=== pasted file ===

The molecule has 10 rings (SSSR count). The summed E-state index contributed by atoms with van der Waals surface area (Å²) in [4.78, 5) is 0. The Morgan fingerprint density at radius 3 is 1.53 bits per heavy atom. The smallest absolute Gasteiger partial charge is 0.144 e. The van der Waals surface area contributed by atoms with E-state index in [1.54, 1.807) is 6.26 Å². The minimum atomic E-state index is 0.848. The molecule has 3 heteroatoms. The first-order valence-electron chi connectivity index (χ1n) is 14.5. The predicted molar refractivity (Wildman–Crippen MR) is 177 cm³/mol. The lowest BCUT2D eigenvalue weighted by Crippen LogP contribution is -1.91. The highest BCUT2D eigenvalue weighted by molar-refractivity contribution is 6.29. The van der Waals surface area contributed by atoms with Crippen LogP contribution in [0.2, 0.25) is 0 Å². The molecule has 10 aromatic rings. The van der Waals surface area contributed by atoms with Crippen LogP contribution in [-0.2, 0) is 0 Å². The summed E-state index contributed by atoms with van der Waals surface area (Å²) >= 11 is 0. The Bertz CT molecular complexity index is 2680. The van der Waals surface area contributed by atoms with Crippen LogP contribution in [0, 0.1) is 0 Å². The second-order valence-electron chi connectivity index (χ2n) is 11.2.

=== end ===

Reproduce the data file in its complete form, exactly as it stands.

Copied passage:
The molecule has 10 rings (SSSR count). The summed E-state index contributed by atoms with van der Waals surface area (Å²) in [4.78, 5) is 0. The Morgan fingerprint density at radius 3 is 1.53 bits per heavy atom. The smallest absolute Gasteiger partial charge is 0.144 e. The van der Waals surface area contributed by atoms with E-state index in [1.54, 1.807) is 6.26 Å². The minimum atomic E-state index is 0.848. The molecule has 3 heteroatoms. The first-order valence-electron chi connectivity index (χ1n) is 14.5. The predicted molar refractivity (Wildman–Crippen MR) is 177 cm³/mol. The lowest BCUT2D eigenvalue weighted by Crippen LogP contribution is -1.91. The highest BCUT2D eigenvalue weighted by molar-refractivity contribution is 6.29. The van der Waals surface area contributed by atoms with Crippen LogP contribution in [0.2, 0.25) is 0 Å². The molecule has 10 aromatic rings. The van der Waals surface area contributed by atoms with Crippen LogP contribution in [-0.2, 0) is 0 Å². The summed E-state index contributed by atoms with van der Waals surface area (Å²) >= 11 is 0. The Bertz CT molecular complexity index is 2680. The van der Waals surface area contributed by atoms with Crippen LogP contribution in [0, 0.1) is 0 Å². The second-order valence-electron chi connectivity index (χ2n) is 11.2.